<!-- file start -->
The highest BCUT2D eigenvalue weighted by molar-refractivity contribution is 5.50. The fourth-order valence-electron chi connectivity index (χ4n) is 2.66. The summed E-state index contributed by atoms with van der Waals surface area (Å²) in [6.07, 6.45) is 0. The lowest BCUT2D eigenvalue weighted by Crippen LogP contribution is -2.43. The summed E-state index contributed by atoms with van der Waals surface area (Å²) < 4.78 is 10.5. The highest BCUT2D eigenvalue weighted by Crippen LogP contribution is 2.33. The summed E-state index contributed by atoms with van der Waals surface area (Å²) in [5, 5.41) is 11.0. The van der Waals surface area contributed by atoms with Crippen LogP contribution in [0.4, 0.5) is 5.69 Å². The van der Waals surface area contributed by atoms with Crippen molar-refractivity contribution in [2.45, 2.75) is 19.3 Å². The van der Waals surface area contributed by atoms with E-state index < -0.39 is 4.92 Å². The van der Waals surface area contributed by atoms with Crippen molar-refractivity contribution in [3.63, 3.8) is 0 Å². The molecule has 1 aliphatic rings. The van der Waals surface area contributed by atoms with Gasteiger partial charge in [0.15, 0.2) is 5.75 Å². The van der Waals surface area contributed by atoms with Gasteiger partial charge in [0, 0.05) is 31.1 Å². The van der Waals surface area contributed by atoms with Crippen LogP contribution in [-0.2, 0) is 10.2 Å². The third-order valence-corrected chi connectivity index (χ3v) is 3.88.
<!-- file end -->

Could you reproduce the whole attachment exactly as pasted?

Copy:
The highest BCUT2D eigenvalue weighted by molar-refractivity contribution is 5.50. The fourth-order valence-electron chi connectivity index (χ4n) is 2.66. The summed E-state index contributed by atoms with van der Waals surface area (Å²) in [6.07, 6.45) is 0. The lowest BCUT2D eigenvalue weighted by Crippen LogP contribution is -2.43. The summed E-state index contributed by atoms with van der Waals surface area (Å²) < 4.78 is 10.5. The highest BCUT2D eigenvalue weighted by Crippen LogP contribution is 2.33. The summed E-state index contributed by atoms with van der Waals surface area (Å²) in [5, 5.41) is 11.0. The van der Waals surface area contributed by atoms with Crippen LogP contribution in [0.4, 0.5) is 5.69 Å². The van der Waals surface area contributed by atoms with Crippen molar-refractivity contribution in [2.45, 2.75) is 19.3 Å². The van der Waals surface area contributed by atoms with E-state index < -0.39 is 4.92 Å². The van der Waals surface area contributed by atoms with Crippen molar-refractivity contribution in [3.63, 3.8) is 0 Å². The molecule has 1 aliphatic rings. The van der Waals surface area contributed by atoms with Gasteiger partial charge in [0.15, 0.2) is 5.75 Å². The van der Waals surface area contributed by atoms with Gasteiger partial charge in [0, 0.05) is 31.1 Å². The van der Waals surface area contributed by atoms with Crippen LogP contribution in [-0.2, 0) is 10.2 Å². The third-order valence-corrected chi connectivity index (χ3v) is 3.88.